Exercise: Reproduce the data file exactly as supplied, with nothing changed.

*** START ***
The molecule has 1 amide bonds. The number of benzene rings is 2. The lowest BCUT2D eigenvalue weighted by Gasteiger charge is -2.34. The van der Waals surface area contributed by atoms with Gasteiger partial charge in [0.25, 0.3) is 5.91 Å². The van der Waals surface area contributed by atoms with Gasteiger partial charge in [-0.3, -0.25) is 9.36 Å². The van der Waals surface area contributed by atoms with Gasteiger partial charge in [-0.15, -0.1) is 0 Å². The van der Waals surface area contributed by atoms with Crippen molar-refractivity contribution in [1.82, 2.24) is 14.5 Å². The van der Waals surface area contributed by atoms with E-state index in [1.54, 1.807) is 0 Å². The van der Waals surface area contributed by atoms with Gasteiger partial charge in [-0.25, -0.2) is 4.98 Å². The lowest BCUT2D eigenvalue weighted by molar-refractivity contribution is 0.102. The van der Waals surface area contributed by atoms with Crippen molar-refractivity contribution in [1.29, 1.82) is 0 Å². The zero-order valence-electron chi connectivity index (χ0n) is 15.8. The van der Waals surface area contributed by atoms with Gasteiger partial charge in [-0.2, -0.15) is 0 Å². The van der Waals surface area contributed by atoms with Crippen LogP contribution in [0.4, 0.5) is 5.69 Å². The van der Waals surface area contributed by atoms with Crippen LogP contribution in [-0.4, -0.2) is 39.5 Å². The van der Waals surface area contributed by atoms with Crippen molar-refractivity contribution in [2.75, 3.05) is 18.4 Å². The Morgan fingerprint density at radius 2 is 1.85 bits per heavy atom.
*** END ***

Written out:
The molecule has 1 amide bonds. The number of benzene rings is 2. The lowest BCUT2D eigenvalue weighted by Gasteiger charge is -2.34. The van der Waals surface area contributed by atoms with Gasteiger partial charge in [0.25, 0.3) is 5.91 Å². The van der Waals surface area contributed by atoms with Gasteiger partial charge in [-0.3, -0.25) is 9.36 Å². The van der Waals surface area contributed by atoms with Gasteiger partial charge in [-0.15, -0.1) is 0 Å². The van der Waals surface area contributed by atoms with Crippen molar-refractivity contribution in [1.82, 2.24) is 14.5 Å². The van der Waals surface area contributed by atoms with E-state index in [1.54, 1.807) is 0 Å². The van der Waals surface area contributed by atoms with Gasteiger partial charge in [-0.25, -0.2) is 4.98 Å². The lowest BCUT2D eigenvalue weighted by molar-refractivity contribution is 0.102. The van der Waals surface area contributed by atoms with Crippen molar-refractivity contribution in [1.29, 1.82) is 0 Å². The zero-order valence-electron chi connectivity index (χ0n) is 15.8. The van der Waals surface area contributed by atoms with Gasteiger partial charge in [-0.2, -0.15) is 0 Å². The van der Waals surface area contributed by atoms with Crippen LogP contribution in [0.4, 0.5) is 5.69 Å². The van der Waals surface area contributed by atoms with Crippen LogP contribution in [-0.4, -0.2) is 39.5 Å². The van der Waals surface area contributed by atoms with Crippen molar-refractivity contribution in [2.75, 3.05) is 18.4 Å². The Morgan fingerprint density at radius 2 is 1.85 bits per heavy atom.